Fujifilm HS30EXR Camera Review
The HS30EXR has a surprisingly heavy and massive body and is nearly the size of an entry-level SLR system combined with a superzoom lens. The grip on the right-hand side fits perfectly into the photographer’s hand, while the left hand supports the lens system and is used to change focus and focal length manually with two large lens rings. The focal length ring has a nice rubber coating and is easy to handle, while the focus ring is very thin and is located near the body of the camera, which makes it a bit less easy to handle. Focal length adjustment is done via a mechanical regulation of the lens system, while the focusing ring adjusts via a servo system.
The camera has a large mode dial on the top, which is a bit slanted to the back. Because of this the photographer can see the current settings from above or from the back, convenient in unusual shooting positions—near the ground, for example. The swivel LCD allows for numerous shooting positions and can be flipped up and down but it can’t be swiveled to the side.
The camera offers numerous functional controls via the LCD screen. The photographer can change ISO speed, white balance, and AF mode, for example, by pressing one button instead of navigating through the entire LCD menu.
The camera has a light sensor adjacent to the viewfinder ocular so it is able to automatically change between LCD screen and EVF mode. The EVF has a very high resolution, which allows for manual focusing and precise image control.
Color: The camera showed a slight shift of brighter colors into the green and yellow areas, but very exact reproduction of all colors in terms of saturation. The oversaturation of only 3 percent is very good for a compact camera. Darker skin tones are reproduced precisely and lighter skin tones show a very natural look. Similar to many other cameras, the Fujifilm HS30EXR emphasized red nuances by using a very high yellow rate and the result is very brilliant red nuances. This is visible in the red Kodak color pattern in the standard test box and also in the color of the model’s T-shirt in our portrait shot.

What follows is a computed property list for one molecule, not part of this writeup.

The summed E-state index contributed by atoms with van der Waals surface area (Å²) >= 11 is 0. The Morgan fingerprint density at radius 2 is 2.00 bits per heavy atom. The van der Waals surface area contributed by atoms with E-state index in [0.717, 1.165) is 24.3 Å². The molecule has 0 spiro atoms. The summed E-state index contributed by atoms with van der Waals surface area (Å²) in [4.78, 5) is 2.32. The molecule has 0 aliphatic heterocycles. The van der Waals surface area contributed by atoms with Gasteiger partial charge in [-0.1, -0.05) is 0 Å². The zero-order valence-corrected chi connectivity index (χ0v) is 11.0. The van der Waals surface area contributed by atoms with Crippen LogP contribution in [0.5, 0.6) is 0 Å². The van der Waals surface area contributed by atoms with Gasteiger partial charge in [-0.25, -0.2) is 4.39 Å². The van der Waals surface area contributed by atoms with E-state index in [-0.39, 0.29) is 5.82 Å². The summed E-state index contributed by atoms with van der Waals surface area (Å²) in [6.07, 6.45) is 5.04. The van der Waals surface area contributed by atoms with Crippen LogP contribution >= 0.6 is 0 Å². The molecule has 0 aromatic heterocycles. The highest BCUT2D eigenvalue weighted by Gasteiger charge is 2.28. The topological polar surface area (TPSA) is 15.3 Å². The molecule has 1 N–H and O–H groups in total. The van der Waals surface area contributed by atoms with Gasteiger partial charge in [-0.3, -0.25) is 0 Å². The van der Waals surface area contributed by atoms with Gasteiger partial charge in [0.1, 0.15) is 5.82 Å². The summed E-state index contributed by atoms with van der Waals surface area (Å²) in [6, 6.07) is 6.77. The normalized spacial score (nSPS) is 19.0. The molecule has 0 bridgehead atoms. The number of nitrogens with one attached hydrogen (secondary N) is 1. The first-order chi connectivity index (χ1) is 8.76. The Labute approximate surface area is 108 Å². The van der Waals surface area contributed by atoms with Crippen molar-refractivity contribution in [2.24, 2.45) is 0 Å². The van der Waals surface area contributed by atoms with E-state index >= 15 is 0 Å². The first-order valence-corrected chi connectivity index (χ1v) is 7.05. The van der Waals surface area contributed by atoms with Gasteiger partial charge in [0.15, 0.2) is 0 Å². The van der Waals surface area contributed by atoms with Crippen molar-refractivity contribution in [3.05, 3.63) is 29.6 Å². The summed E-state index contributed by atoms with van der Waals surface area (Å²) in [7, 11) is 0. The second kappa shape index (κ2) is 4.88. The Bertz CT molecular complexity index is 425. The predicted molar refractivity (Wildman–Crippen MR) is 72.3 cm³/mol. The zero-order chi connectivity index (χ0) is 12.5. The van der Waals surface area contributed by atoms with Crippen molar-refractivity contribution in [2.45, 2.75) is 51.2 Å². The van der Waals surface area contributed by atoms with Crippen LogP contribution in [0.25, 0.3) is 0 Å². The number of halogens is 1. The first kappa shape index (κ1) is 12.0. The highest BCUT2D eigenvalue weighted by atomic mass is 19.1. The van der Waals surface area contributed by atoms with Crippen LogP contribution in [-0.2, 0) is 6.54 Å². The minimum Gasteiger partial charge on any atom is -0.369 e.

Sharpness: The resolution is very high. The camera gathered 3156 lines in picture height for a sensor resolution of 3456 lines per picture height. This is a result of the very intense sharpness filtering which is used to compensate for the anti-noise filtering. Our tests showed an overshot amount of nearly 30 percent, which is very high. Combined with the undershot effect (5.41 percent) this will cause a halo on black and white contour lines.
While the camera showed nearly no chromatic aberrations in the center of the image there are extreme chromatic aberrations visible in the corners of the image, which are also emphasized and strengthened by the sharpness filtering. It shows jaggies in the magenta and cyan color halos on the black and white lines of our test.
Noise: The camera uses very intense anti-noise filtering.
The luminance noise and color noise results are very low, but we noticed typical anti-noise filtering effects in the images. These effects can already be noticed in images taken with ISO 100 and become quite evident in images taken with ISO 1600 and ISO 3200.
• Extreme zoom lens allows for making photos with wide-angle or extreme tele settings
• Manual adjustment of focal length with large lens ring
• Manual focusing with large lens ring (located near the body)
• Comfortable handling due to high-resolution EVF, large mode and setup dials on the top of the body, and a lot of function elements/buttons on the back
• Swivel LCD screen
• Very intense anti-noise filtering effects noticeable even in images taken with low ISO speed settings
• Even though the center of the image shows nearly no chromatic aberrations we noticed very intense color fringing in the corners of the image
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• Ricoh GR Digital IV
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• Olympus E-P3
Lab test and comments by BetterNet, our TIPA-affiliated testing lab. Edited by George Schaub. Note: A lab spec sheet of the Fujifilm HS30EXR can be found in the Instant Links section of our website filed under this issue’s date. Visit www.shutterbug.com.
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